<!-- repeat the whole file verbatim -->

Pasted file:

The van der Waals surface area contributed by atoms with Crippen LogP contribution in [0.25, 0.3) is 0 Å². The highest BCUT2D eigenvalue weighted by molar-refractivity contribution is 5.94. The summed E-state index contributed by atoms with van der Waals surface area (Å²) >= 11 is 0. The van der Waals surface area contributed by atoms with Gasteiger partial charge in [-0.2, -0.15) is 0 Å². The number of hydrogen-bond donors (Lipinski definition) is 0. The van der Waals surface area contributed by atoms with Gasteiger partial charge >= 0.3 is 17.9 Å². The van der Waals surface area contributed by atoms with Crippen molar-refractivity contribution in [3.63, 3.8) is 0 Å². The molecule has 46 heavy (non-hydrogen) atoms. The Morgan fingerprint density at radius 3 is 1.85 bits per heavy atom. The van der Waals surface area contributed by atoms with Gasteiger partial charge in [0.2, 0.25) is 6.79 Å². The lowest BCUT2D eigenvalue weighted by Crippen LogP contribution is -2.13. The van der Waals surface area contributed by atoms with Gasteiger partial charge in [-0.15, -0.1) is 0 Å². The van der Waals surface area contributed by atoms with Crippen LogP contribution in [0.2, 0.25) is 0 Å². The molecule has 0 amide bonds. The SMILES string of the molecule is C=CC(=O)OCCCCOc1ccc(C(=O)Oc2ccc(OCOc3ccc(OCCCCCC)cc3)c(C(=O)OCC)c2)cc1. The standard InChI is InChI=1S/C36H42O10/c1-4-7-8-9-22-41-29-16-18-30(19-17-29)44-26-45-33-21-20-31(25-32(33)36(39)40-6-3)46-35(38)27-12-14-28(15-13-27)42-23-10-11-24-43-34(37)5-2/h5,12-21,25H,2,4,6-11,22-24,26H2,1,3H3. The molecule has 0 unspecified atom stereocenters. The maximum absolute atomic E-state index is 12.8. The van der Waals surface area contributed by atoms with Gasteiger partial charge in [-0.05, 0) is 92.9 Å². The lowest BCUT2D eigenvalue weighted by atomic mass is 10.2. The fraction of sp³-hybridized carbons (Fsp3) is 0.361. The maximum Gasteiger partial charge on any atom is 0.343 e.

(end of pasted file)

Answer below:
The van der Waals surface area contributed by atoms with Crippen LogP contribution in [0.25, 0.3) is 0 Å². The highest BCUT2D eigenvalue weighted by molar-refractivity contribution is 5.94. The summed E-state index contributed by atoms with van der Waals surface area (Å²) >= 11 is 0. The van der Waals surface area contributed by atoms with Gasteiger partial charge in [-0.2, -0.15) is 0 Å². The number of hydrogen-bond donors (Lipinski definition) is 0. The van der Waals surface area contributed by atoms with Gasteiger partial charge >= 0.3 is 17.9 Å². The van der Waals surface area contributed by atoms with Crippen molar-refractivity contribution in [3.63, 3.8) is 0 Å². The molecule has 46 heavy (non-hydrogen) atoms. The Morgan fingerprint density at radius 3 is 1.85 bits per heavy atom. The van der Waals surface area contributed by atoms with Gasteiger partial charge in [0.2, 0.25) is 6.79 Å². The lowest BCUT2D eigenvalue weighted by Crippen LogP contribution is -2.13. The van der Waals surface area contributed by atoms with Gasteiger partial charge in [-0.15, -0.1) is 0 Å². The van der Waals surface area contributed by atoms with Crippen LogP contribution in [0.2, 0.25) is 0 Å². The molecule has 0 amide bonds. The SMILES string of the molecule is C=CC(=O)OCCCCOc1ccc(C(=O)Oc2ccc(OCOc3ccc(OCCCCCC)cc3)c(C(=O)OCC)c2)cc1. The standard InChI is InChI=1S/C36H42O10/c1-4-7-8-9-22-41-29-16-18-30(19-17-29)44-26-45-33-21-20-31(25-32(33)36(39)40-6-3)46-35(38)27-12-14-28(15-13-27)42-23-10-11-24-43-34(37)5-2/h5,12-21,25H,2,4,6-11,22-24,26H2,1,3H3. The molecule has 0 unspecified atom stereocenters. The maximum absolute atomic E-state index is 12.8. The van der Waals surface area contributed by atoms with Gasteiger partial charge in [-0.05, 0) is 92.9 Å². The lowest BCUT2D eigenvalue weighted by atomic mass is 10.2. The fraction of sp³-hybridized carbons (Fsp3) is 0.361. The maximum Gasteiger partial charge on any atom is 0.343 e.